In the past month, two of Pakistan's most famous journalists have been attacked. Raza Rumi, a popular columnist and television personality, was ambushed in Lahore, and his driver was killed. Then, two weeks ago, Hamid Mir, arguably the country's most famous anchorman, was shot six times in Karachi. He is currently recovering from his injuries. (A long Amnesty International report on the dangers facing journalists has just been released.)
Rumi had been on a Taliban hit list, which is scary enough. Mir, however, accused the country's intelligence service, the ISI, of the attack. His brother even went on GEO, Mir's network, and directly blamed the agency. (The channel broadcast a picture of the ISI's chief, essentially accusing him of attempted murder.) Even liberal commentators argued that the channel had gone too far without concrete evidence. But no one doubts the ISI's numerous and long-held connections to militant groups, or its role in harassing and harming the country's journalists.
To discuss all this, and the climate in Pakistan more broadly, I called up Mohammed Hanif, the bestselling author who also writes frequently about politics and culture. Before our conversation succumbed to phone problems, we discussed how the situation in Pakistan has worsened for journalists, why so many cases go unsolved, and why he remains committed to writing nonfiction as well as novels.
Isaac Chotiner: How is life as a journalist in Pakistan different from how it was even a decade ago?
Mohammed Hanif: It has changed in two ways. It was always assumed that if you were a small-town reporter, or working in a conflict zone, or in border zones, or Balochistan, then you could be killed. It was assumed that this could happen to you. But generally the so-called mainstream journalists or television anchors or people working in big cities—Islamabad, Karachi, Lahore—would be left alone. People would contest you or try to buy you or make up a big scandal about you, but killing you was not a possibility. But now with militant groups, or the government, or anyone, it doesn’t matter how big or famous you are. It can happen. No one will take responsibility, and people will try to argue over who tried to kill you.
IC: It seems that when these attacks happen, it is impossible to tell which agencies or groups were behind them. There are no investigations. Alliances are shady and unclear between militant groups and the government. Attacks happen, and they remain eternal mysteries.
MH: That is exactly what this is about. We know that this is our history. And it isn’t just about journalists. It is about prime ministers, and scholars, and social workers. When people are eliminated, and there is pressure from certain groups, investigation always, without any exception, fail. That is the scary thing.
IC: Given what you are saying, the response of Hamid Mir’s television channel, GEO, was surprising. They pointed the finger.
MH: It has become fashionable now to lecture GEO. I am not a big fan of GEO. They are like any news channel. They are not much different than Fox News in the United States. They are very profit-driven. They want to make money from news. But for any honest, decent journalist to say that the ISI is not accused of anything—there are hundreds of court cases in Pakistan, where people from the ISI and the army have been accused! But the Pakistani media has never covered these stories. Hundreds of cases.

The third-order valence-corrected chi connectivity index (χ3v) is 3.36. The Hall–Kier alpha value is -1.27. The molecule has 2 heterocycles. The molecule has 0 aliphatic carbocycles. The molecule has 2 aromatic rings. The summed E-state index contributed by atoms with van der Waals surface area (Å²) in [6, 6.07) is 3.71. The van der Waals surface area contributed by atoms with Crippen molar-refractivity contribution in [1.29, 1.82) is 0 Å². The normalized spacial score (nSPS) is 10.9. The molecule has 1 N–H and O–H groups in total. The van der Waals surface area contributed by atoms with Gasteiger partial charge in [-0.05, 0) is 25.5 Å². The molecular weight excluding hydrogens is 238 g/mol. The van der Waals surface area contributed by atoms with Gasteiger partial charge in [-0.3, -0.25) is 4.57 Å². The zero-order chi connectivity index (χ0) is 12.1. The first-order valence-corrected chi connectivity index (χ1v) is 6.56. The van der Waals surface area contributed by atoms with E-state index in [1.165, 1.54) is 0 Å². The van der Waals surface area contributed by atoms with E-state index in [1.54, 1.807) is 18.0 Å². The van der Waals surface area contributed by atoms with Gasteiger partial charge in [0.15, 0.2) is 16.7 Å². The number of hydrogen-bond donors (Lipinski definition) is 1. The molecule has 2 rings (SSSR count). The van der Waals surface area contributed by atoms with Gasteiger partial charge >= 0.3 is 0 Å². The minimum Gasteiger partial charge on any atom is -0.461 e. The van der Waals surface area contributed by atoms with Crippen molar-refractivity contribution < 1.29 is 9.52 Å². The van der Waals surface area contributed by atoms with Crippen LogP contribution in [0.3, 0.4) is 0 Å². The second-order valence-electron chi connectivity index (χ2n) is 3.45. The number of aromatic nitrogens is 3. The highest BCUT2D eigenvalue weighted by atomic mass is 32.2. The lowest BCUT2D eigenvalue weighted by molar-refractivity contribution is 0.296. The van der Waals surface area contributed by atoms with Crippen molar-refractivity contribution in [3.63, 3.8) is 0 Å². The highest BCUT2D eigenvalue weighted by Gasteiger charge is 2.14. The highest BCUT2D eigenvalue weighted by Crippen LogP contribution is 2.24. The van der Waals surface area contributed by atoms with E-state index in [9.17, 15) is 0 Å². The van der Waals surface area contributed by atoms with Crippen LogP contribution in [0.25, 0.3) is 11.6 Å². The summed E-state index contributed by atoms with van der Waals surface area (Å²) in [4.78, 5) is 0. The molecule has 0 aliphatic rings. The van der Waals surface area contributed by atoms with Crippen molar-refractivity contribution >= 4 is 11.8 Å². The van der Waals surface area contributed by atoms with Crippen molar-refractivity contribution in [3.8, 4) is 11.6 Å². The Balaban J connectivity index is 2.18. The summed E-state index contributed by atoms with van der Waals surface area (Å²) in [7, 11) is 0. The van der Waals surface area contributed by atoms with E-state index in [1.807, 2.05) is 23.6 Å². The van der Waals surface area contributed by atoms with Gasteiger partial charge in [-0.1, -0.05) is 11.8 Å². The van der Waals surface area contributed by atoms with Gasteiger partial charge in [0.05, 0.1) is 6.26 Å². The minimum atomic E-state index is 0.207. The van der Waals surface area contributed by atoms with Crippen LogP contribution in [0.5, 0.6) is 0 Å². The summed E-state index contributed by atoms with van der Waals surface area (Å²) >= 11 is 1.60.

But it is not covered. It has never been covered. Hamid Mir did, for a bit, try to cover these stories, and he was shot. Now to say that this has never happened before Mir, but only now one of our biggest colleagues is shot? Somebody is telling us that they can do this to him. That is a very, very scary message.
Maybe GEO shouldn’t have done what they did, but the rest of the media shouldn’t have done what they have been doing for years.
IC: It seems like a very tense time in Pakistan. The Musharraf trial, news stories about Bin Laden, civil-military tensions, two very prominent journalists shot at or shot. Is there something larger going on now in the country?
MH: [Laughs] I think what is happening are different little battles. As a citizen, even a few months ago, when people would ask if I was scared, I would say yes. But scared as a citizen. You go out, anything can happen. I am not in more danger than anyone else.
But in the last couple of months I have thought that maybe we have been fooled. Maybe there are people who we don’t know, who we have no idea about, but when we say something or open our mouth, that person will come after us, as journalists. You don’t know who will get offended. That is how things have become.
IC: Do you ever feel like just writing fiction and forgetting journalism?
MH: Yes. [Laughs]. The problem is that when you have been doing journalism for as long as I have been doing it, then that is not even a choice. You are a citizen. You have a voice. So that is not even a choice to make. If I stopped being a journalist, what would I do?
This interview has been edited and condensed.